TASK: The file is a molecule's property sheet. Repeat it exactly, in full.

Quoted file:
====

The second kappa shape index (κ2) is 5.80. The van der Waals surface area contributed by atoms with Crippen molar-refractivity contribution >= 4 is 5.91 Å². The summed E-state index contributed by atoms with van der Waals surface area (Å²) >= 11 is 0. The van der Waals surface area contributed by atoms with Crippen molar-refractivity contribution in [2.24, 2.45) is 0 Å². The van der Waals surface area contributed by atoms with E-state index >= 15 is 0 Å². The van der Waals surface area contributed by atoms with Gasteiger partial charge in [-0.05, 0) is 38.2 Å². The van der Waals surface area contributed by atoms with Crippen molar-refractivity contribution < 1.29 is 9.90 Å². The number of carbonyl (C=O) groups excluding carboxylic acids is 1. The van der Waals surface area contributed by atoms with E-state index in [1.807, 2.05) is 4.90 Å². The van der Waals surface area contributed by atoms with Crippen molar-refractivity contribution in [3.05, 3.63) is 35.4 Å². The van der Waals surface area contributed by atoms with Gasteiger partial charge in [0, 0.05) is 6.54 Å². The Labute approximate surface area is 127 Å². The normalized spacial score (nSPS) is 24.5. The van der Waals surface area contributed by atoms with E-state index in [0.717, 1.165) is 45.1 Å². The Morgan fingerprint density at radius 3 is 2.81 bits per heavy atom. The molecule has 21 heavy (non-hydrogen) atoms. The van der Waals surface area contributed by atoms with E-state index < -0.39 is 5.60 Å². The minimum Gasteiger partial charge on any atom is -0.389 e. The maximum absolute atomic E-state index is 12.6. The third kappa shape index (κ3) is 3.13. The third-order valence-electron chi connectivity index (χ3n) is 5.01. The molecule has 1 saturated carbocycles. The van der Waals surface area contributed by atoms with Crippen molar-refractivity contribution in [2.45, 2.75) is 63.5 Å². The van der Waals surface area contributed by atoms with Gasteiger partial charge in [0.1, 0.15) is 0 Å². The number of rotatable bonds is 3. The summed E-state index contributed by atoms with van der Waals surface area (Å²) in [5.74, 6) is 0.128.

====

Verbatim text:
The second kappa shape index (κ2) is 5.80. The van der Waals surface area contributed by atoms with Crippen molar-refractivity contribution >= 4 is 5.91 Å². The summed E-state index contributed by atoms with van der Waals surface area (Å²) >= 11 is 0. The van der Waals surface area contributed by atoms with Crippen molar-refractivity contribution in [2.24, 2.45) is 0 Å². The van der Waals surface area contributed by atoms with E-state index >= 15 is 0 Å². The van der Waals surface area contributed by atoms with Gasteiger partial charge in [-0.05, 0) is 38.2 Å². The van der Waals surface area contributed by atoms with Crippen molar-refractivity contribution < 1.29 is 9.90 Å². The number of carbonyl (C=O) groups excluding carboxylic acids is 1. The van der Waals surface area contributed by atoms with E-state index in [1.807, 2.05) is 4.90 Å². The van der Waals surface area contributed by atoms with Crippen molar-refractivity contribution in [3.05, 3.63) is 35.4 Å². The van der Waals surface area contributed by atoms with Gasteiger partial charge in [0, 0.05) is 6.54 Å². The Labute approximate surface area is 127 Å². The normalized spacial score (nSPS) is 24.5. The van der Waals surface area contributed by atoms with E-state index in [0.717, 1.165) is 45.1 Å². The Morgan fingerprint density at radius 3 is 2.81 bits per heavy atom. The molecule has 21 heavy (non-hydrogen) atoms. The van der Waals surface area contributed by atoms with E-state index < -0.39 is 5.60 Å². The minimum Gasteiger partial charge on any atom is -0.389 e. The maximum absolute atomic E-state index is 12.6. The third kappa shape index (κ3) is 3.13. The third-order valence-electron chi connectivity index (χ3n) is 5.01. The molecule has 1 saturated carbocycles. The van der Waals surface area contributed by atoms with Crippen molar-refractivity contribution in [2.45, 2.75) is 63.5 Å². The van der Waals surface area contributed by atoms with Gasteiger partial charge in [0.1, 0.15) is 0 Å². The number of rotatable bonds is 3. The summed E-state index contributed by atoms with van der Waals surface area (Å²) in [5.74, 6) is 0.128.